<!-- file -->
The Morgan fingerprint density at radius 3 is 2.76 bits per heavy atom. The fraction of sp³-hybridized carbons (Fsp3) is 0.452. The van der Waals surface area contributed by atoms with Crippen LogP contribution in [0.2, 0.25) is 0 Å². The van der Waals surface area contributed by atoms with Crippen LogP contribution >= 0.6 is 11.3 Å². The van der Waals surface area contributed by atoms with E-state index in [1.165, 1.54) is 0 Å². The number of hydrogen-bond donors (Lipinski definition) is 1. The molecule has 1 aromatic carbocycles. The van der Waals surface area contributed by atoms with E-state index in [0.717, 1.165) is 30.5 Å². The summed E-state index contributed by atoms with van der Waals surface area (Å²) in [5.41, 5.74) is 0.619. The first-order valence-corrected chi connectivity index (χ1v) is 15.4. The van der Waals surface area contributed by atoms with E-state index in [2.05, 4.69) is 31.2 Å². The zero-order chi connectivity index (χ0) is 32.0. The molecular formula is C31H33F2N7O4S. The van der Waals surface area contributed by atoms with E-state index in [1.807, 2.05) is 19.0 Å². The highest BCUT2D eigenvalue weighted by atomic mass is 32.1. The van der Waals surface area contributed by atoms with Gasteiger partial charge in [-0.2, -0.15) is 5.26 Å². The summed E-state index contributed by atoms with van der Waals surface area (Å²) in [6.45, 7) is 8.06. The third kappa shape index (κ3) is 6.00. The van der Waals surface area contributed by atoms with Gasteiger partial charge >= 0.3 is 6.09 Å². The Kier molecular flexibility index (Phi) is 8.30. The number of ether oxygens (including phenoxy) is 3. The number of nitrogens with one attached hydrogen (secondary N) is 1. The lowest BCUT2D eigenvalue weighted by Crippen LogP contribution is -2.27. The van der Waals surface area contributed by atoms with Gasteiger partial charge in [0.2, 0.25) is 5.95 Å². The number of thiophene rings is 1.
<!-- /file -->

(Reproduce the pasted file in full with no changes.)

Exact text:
The Morgan fingerprint density at radius 3 is 2.76 bits per heavy atom. The fraction of sp³-hybridized carbons (Fsp3) is 0.452. The van der Waals surface area contributed by atoms with Crippen LogP contribution in [0.2, 0.25) is 0 Å². The van der Waals surface area contributed by atoms with Crippen LogP contribution >= 0.6 is 11.3 Å². The van der Waals surface area contributed by atoms with E-state index in [1.165, 1.54) is 0 Å². The number of hydrogen-bond donors (Lipinski definition) is 1. The molecule has 1 aromatic carbocycles. The van der Waals surface area contributed by atoms with E-state index in [0.717, 1.165) is 30.5 Å². The summed E-state index contributed by atoms with van der Waals surface area (Å²) in [5.41, 5.74) is 0.619. The first-order valence-corrected chi connectivity index (χ1v) is 15.4. The van der Waals surface area contributed by atoms with E-state index in [2.05, 4.69) is 31.2 Å². The zero-order chi connectivity index (χ0) is 32.0. The molecular formula is C31H33F2N7O4S. The van der Waals surface area contributed by atoms with E-state index in [1.807, 2.05) is 19.0 Å². The highest BCUT2D eigenvalue weighted by atomic mass is 32.1. The van der Waals surface area contributed by atoms with Gasteiger partial charge in [-0.2, -0.15) is 5.26 Å². The summed E-state index contributed by atoms with van der Waals surface area (Å²) in [6.45, 7) is 8.06. The third kappa shape index (κ3) is 6.00. The van der Waals surface area contributed by atoms with Gasteiger partial charge >= 0.3 is 6.09 Å². The Kier molecular flexibility index (Phi) is 8.30. The number of ether oxygens (including phenoxy) is 3. The number of nitrogens with one attached hydrogen (secondary N) is 1. The lowest BCUT2D eigenvalue weighted by Crippen LogP contribution is -2.27. The van der Waals surface area contributed by atoms with Gasteiger partial charge in [0.2, 0.25) is 5.95 Å². The number of thiophene rings is 1.